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Reconstruction of the velocity field of ocean currents at a global scale based on satellite observations in the microwave spectrum

16th national competition for scientific and technical research

Marine sciences

Senior Researcher : Jordi Isern Fontanet

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Research Centre or Institution : Instituto Catalán de Ciencias del Clima (IC3). Barcelona.


Ocean currents are a key element in the understanding of many oceanic and climate phenomena, and knowledge of them is fundamental for operational applications and navigation. Altimetric measures now make it possible to reconstruct the field of velocities on the ocean surface at spatial resolutions in the order of 100‑150 km, and with major errors in the localisation of currents when only two altimeters are available. Nevertheless, recent studies suggest that the velocities may also be estimated directly based on a single image of the sea surface temperature (SST) using an effective version of the surface quasi-geostrophic equations (eSQG). The application of this approach to the calculation of currents on a global scale requires certain adaptations and studies. Firstly, the oceans' cloud cover makes it necessary to use SST images obtained in the microwave spectrum, which means that its capacity to detect oceanic structures must be investigated, and that methodology must be adapted to these data. Secondly, it is necessary to adapt the eSQG approach so that it functions under a wider range of conditions. As a result of this, the main aim of this project is to develop and validate a methodology for the calculation of ocean currents on a global scale, based on the eSQG approach which combines SST observations using microwaves and altimeters, while researching the spatial variability and distribution of the currents observed.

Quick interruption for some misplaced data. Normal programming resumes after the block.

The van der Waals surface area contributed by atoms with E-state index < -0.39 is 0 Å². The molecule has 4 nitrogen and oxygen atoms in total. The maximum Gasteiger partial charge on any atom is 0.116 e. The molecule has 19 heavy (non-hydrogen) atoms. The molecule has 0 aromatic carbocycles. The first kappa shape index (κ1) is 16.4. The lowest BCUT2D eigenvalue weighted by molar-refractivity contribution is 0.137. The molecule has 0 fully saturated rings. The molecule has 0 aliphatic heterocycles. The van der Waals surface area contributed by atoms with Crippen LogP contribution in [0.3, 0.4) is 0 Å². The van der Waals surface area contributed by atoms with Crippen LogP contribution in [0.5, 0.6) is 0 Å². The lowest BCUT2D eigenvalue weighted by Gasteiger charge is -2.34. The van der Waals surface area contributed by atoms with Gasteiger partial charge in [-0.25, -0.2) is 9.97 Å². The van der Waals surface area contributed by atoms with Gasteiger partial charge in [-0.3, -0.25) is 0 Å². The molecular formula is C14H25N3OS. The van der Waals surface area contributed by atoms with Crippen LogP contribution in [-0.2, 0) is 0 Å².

During the first months of the project, work has commenced on measuring the capacity of current microwave sensors to identify mesoscale oceanic structures and thereby reconstruct velocities. For this, the reconstruction of oceanic currents was validated on the basis of quasi-geostrophic theory using SST measurements in the microwave range at a global level, taking the currents obtained using altimetry as the reference during the period when a maximum number of satellites were available (2002‑2005). Globally, the preliminary results show that reconstruction works better in areas that are close to the main maritime currents: the Gulf Stream, the circumpolar Antarctic current and the Kuroshio current.

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